image depicting google's guidelines for creating helpful content. the guidelines emphasize the importance of prioritizing people-first content that is useful, demonstrates expertise and depth of knowledge, and serves a clear purpose.
Google’s Helpful Content Update rules

This directly ties into your ads. As you know, the Google Ads Quality Score is based on landing page experience and relevancy.

If you mislead someone, you’ll naturally suffer from people leaving your website immediately and having low engagement rates.

The best way to think about it is to put yourself in the shoes of a Google Engineer.

If you see a website that is either irrelevant to the user’s search query, hard to navigate, hard to read, doesn’t have a privacy policy, spammy, or otherwise, you would penalise that website, wouldn’t you?

I advise that if your ad landing page includes any negative trait mentioned above, go back and fix it. It’s that simple.

And an important one, if your landing page includes any flagged or banned keywords, your ads will be penalised.

This doesn’t necessarily mean you won’t be able to run your ads, but it does mean your quality score will go down dramatically.

You’ll be paying more per click than your competition.

Likewise, if you’re bidding for a range of keywords and only a few of them show up in your landing page content, you may also be penalised with low-quality scores.

5. Continually nurture your account

This is an easy one. If you don’t spend time nurturing your ads by continually refining the keywords, content and landing pages, your more relevant competitors will eventually take over.

Similar to SEO, it’s a zero-sum game.

New players will always enter the field with larger budgets, better content, and a higher level of focus.

And I don’t mean to over-optimise your Google Ads account. You do need to let the algorithm do its thing.

What I’m trying to say is that you need to improve your account continually.

Try new landing pages.

New ad groups and campaign opportunities.

Optimise your negative keyword lists and locations.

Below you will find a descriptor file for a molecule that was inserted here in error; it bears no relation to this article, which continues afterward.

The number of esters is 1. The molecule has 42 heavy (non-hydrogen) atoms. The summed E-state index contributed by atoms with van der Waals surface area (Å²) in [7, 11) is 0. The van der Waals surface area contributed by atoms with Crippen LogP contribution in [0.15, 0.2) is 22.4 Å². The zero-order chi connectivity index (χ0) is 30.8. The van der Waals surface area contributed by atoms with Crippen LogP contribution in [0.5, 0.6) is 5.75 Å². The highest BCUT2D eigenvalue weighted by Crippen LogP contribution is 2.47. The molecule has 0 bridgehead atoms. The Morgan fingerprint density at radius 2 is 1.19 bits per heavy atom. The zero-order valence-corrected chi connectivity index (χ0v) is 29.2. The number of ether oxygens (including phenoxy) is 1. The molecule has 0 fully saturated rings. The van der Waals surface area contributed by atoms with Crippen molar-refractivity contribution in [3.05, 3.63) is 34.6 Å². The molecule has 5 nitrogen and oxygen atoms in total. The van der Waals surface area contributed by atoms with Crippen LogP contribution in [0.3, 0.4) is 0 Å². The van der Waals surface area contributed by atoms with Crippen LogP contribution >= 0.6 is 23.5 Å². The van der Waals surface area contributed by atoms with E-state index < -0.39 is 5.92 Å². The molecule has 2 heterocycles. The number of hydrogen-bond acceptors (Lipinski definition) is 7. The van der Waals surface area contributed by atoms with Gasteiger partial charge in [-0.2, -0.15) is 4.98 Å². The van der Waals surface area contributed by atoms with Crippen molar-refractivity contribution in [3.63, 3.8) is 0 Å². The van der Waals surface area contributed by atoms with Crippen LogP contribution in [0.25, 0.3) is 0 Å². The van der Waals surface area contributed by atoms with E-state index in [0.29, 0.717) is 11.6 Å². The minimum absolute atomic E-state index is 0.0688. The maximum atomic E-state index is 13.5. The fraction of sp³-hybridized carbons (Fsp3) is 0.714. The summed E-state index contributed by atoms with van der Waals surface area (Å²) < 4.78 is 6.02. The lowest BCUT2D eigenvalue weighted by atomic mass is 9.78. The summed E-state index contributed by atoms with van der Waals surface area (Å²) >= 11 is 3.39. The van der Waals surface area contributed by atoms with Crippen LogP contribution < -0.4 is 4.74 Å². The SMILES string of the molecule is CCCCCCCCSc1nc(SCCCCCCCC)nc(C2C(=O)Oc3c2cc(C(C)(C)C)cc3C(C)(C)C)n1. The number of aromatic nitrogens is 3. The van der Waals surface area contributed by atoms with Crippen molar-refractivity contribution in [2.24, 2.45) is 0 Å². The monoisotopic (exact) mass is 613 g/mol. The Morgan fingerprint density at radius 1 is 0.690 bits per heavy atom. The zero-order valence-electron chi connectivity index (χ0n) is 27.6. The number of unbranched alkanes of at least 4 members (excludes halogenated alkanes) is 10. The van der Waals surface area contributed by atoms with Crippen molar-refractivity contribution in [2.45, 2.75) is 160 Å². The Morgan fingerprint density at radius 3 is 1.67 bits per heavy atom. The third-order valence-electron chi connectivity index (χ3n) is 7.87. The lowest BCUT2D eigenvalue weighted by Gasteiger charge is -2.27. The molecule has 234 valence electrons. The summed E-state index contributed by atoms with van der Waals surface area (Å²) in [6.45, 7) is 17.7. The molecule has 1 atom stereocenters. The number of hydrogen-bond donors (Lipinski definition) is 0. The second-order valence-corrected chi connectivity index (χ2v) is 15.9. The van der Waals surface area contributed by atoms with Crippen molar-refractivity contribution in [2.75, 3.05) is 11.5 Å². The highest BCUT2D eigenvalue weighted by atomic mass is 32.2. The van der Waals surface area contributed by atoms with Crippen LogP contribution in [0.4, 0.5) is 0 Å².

It’s all common sense. But a lot of businesses don’t have time to do this. That’s why they employ a Google Ads specialist to do this instead (sneaky plug).

Your Google Ads Quality Score will naturally improve by nurturing your ad account.

By being a better advertiser and genuinely helping people find exceptional services, you’ll see results without having to try.

a screenshot of a google ads interface displaying 6 columns: keyword, status, quality score, impressions, clicks, and ctr. the table shows data on the performance of various keywords used in google ads campaigns. the columns provide information on the status of each keyword, its quality score, the number of impressions it has received, the number of clicks it has generated, and its click-through rate (ctr).
Source: Search Engine Land

Knowing how to improve Google Ads quality score…

As you’ve learned throughout this article, a lot of common sense is required if you want to improve your Google Ads Quality Scores.

Don’t do dodgy things to game the system, and you’ll be rewarded for it.

Be strategic, methodical, and helpful. That’s all there is to it, other than implementing sales psychology and applying changes based on data.

Google Ads management is a lot of work. It’s not a one-time fix kind of job. You need to nurture your account like you’re growing a gorgeous garden.

Josiah is a multi-award-winning digital marketing consultant and former journalist for the Australia Times. He now helps 6-7-figure brands as a Fractional CMO to generate predictable leads and sales growth.โ€‹